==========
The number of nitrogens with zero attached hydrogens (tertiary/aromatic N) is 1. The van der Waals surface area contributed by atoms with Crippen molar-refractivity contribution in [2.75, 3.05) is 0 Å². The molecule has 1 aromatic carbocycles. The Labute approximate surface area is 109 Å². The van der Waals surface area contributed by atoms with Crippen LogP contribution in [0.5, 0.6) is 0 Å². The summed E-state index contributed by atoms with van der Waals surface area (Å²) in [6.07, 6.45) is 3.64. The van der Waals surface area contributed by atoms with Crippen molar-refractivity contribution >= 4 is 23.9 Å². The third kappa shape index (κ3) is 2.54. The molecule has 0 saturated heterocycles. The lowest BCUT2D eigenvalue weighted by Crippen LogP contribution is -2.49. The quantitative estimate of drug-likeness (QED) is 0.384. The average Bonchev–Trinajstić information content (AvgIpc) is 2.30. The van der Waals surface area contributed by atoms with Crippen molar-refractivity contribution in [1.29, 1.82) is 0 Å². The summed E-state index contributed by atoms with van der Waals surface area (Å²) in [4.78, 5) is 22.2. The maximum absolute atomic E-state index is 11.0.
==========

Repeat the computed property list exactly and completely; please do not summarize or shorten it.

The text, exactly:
The number of nitrogens with zero attached hydrogens (tertiary/aromatic N) is 1. The van der Waals surface area contributed by atoms with Crippen molar-refractivity contribution in [2.75, 3.05) is 0 Å². The molecule has 1 aromatic carbocycles. The Labute approximate surface area is 109 Å². The van der Waals surface area contributed by atoms with Crippen LogP contribution in [0.5, 0.6) is 0 Å². The summed E-state index contributed by atoms with van der Waals surface area (Å²) in [6.07, 6.45) is 3.64. The van der Waals surface area contributed by atoms with Crippen molar-refractivity contribution >= 4 is 23.9 Å². The third kappa shape index (κ3) is 2.54. The molecule has 0 saturated heterocycles. The lowest BCUT2D eigenvalue weighted by Crippen LogP contribution is -2.49. The quantitative estimate of drug-likeness (QED) is 0.384. The average Bonchev–Trinajstić information content (AvgIpc) is 2.30. The van der Waals surface area contributed by atoms with Crippen molar-refractivity contribution in [1.29, 1.82) is 0 Å². The summed E-state index contributed by atoms with van der Waals surface area (Å²) in [4.78, 5) is 22.2. The maximum absolute atomic E-state index is 11.0.